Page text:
“Then they brought to Him one who was deaf and had an impediment in his speech, and they begged Him to put His hand on him. And He took him aside from the multitude, and put His fingers in his ears, and He spat and touched his tongue. Then, looking up to heaven, He sighed, and said to him, "Ephphatha," that is, "Be opened." Immediately his ears were opened, and the impediment of his tongue was loosed, and he spoke plainly. Then He commanded them that they should tell no one; but the more He commanded them, the more widely they proclaimed it. And they were astonished beyond measure, saying, "He has done all things well. He makes both the deaf to hear and the mute to speak."
There we go. Christ makes the deaf to hear and the mute to speak. He gives voice to the voiceless, and he heals the deaf so they can hear. He counsels the blind to get eye salve to put on our eyes so we can see.
Dear Christ-followers, let us stay rooted and grounded in the love of Christ as we move to break down the dividing walls of partition. After all, Ephesians 2:14 tells us that Christ himself is our peace, who has made the two groups one and has destroyed the barrier, the dividing wall of hostility. This passage refers to Jews and Greeks, but could it not be applied to blacks and whites, and any other ethnic division? By the grace of God, we need to enter more fully into the healing that comes in Christ. Consider Hebrews 10, which tells us that Jesus, “After He had offered one sacrifice for sins forever, sat down at the right hand of God, from that time waiting till His enemies are made His footstool. For by one offering He has perfected forever those who are being sanctified.” In Christ, we have been given eternal life we are counted among "those who are being sanctified." He is our gentle healer.
To my dear black brothers and sisters, I thank God so much for the privilege to share in the communion of saints with you in the family of God. Although I was not around in the 1700’s and 1800’s during institutionalized slavery when there was such a dehumanizing message spoken about black people even in the church, I pray that God would forgive our nation and bring healing to your hearts of the deep wounds that still implicitly and unconsciously lie below the surface. I was not around during the bitter share-cropping years of the late 1800’s and early 1900’s, and I was not present to witness the systemic oppression prior to the civil rights movements in the 1960’s, but those wounds are still a part of our nation’s history. Those wounds have sometimes made some of you put walls up to protect yourselves. And some of those wounds are often there, implicit and unconscious in your shared memory. I pray that, in Christ, we can become like those Jews and Greeks of Ephesians 2, and say together by the grace of God, with celebration that “Christ himself is our peace, who has made the two groups one and has destroyed the barrier, the dividing wall of hostility.”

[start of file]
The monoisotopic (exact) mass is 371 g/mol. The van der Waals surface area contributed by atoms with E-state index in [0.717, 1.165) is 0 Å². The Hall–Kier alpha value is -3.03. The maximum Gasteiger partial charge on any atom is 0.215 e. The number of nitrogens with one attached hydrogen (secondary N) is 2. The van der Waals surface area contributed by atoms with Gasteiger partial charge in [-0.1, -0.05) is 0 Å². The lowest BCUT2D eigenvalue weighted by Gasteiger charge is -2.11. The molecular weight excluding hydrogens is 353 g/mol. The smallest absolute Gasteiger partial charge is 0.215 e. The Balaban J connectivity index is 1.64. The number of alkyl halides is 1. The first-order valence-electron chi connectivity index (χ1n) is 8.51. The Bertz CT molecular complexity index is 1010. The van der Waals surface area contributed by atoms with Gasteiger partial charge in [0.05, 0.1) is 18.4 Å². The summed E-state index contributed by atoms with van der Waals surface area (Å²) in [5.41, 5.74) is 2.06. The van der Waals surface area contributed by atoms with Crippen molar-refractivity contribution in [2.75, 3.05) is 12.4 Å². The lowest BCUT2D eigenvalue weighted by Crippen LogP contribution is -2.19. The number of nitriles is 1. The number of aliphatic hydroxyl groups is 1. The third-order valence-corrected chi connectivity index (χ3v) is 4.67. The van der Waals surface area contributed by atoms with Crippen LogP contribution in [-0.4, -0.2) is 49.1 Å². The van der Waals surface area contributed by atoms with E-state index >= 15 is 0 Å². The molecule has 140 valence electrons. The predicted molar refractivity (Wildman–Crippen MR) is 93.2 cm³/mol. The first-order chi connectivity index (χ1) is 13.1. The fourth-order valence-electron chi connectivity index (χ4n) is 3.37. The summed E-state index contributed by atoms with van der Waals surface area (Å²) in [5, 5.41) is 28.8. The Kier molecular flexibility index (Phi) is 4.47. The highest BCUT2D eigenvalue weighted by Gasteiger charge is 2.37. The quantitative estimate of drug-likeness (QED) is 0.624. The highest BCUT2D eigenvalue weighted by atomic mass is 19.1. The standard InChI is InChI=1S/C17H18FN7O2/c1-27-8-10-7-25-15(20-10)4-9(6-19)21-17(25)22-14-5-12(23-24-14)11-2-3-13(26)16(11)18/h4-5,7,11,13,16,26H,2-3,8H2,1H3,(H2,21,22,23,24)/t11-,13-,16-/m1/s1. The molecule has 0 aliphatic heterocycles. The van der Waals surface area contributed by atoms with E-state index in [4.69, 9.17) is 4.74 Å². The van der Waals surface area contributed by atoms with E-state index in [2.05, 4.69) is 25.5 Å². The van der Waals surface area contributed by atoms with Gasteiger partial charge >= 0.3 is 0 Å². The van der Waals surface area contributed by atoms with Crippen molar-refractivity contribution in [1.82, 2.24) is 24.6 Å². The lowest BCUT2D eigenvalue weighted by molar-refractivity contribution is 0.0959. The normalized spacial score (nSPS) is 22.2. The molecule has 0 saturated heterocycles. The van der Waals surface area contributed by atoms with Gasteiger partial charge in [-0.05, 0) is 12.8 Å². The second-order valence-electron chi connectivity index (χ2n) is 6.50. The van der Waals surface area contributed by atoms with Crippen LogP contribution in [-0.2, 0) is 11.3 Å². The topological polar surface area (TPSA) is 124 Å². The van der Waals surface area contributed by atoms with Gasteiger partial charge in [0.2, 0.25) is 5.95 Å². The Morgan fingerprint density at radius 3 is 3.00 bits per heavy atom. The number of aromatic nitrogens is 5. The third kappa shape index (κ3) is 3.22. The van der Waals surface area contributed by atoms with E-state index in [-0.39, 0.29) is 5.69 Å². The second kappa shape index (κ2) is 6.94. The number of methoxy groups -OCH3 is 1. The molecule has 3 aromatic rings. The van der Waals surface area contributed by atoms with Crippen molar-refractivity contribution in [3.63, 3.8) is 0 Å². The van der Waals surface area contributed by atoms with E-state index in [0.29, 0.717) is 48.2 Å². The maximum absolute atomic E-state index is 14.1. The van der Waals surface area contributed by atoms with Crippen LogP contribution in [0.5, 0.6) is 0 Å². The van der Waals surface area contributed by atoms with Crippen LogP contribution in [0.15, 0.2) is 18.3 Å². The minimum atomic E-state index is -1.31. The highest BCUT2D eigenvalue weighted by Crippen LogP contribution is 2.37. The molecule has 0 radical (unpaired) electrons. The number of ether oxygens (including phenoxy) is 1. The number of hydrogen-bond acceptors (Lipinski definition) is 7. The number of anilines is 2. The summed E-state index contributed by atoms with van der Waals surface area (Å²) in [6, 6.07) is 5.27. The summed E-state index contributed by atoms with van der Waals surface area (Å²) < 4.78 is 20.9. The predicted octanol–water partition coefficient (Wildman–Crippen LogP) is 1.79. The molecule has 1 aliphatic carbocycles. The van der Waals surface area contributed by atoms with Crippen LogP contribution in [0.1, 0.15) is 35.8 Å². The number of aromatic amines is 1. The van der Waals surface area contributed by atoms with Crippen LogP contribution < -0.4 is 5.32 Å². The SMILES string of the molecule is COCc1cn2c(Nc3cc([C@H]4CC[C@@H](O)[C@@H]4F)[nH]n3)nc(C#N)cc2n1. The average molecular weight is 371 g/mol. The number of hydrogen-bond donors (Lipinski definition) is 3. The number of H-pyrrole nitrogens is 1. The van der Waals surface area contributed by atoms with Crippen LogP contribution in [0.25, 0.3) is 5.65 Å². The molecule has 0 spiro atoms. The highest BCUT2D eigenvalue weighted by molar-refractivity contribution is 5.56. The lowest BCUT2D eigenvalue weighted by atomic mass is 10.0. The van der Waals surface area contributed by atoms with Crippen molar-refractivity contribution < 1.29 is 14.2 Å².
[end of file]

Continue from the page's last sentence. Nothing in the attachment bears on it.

From my church background in the Mennonite church, most of my brothers and sisters during my first twenty years of living were white, and we have done a poor job of moving into your lives and allowing you to move into ours, with love and grace. Silence has not helped us. We need Jesus to teach us how to speak. We do not listen well. We need Jesus to teach us how to hear. And we need eye salve from Christ, to help us to see. If I can be a part of the healing touch of God that brings healing to the wounds of our nation’s history, please help me to see what I can do. At this point, I have little to say, but I have much to learn. Please forgive me for my ignorance and my often unconscious insensitivity towards you and your feelings and emotions. I have sometimes focused on “truth” and “statistics” and a clinical and forensic view of what I thought was the situation, and I have often failed to hear your heart. Will you allow me to move into your life so I can listen and understand? Will you allow me to open up as well without fear of reprisal? Can we pray together, for each other?
Thank you, heavenly Father, for the gift of Jesus Christ who has entered our world and brings the eye salve to open our eyes. Thank you, Jesus, for entering our world to open our ears to hear. Thank you, Jesus, that you can touch our speech impediments and allow us to speak words of life and not death. Please do that for me and for all of your church in this area of racial division, Lord Jesus. Please open our ears to hear. And please open our mouths to speak words of Your love and truth. Only you can bring healing to the hurting. Only you can make the two groups one and destroy the barrier, the dividing wall of hostility. Please bring full healing, Jesus.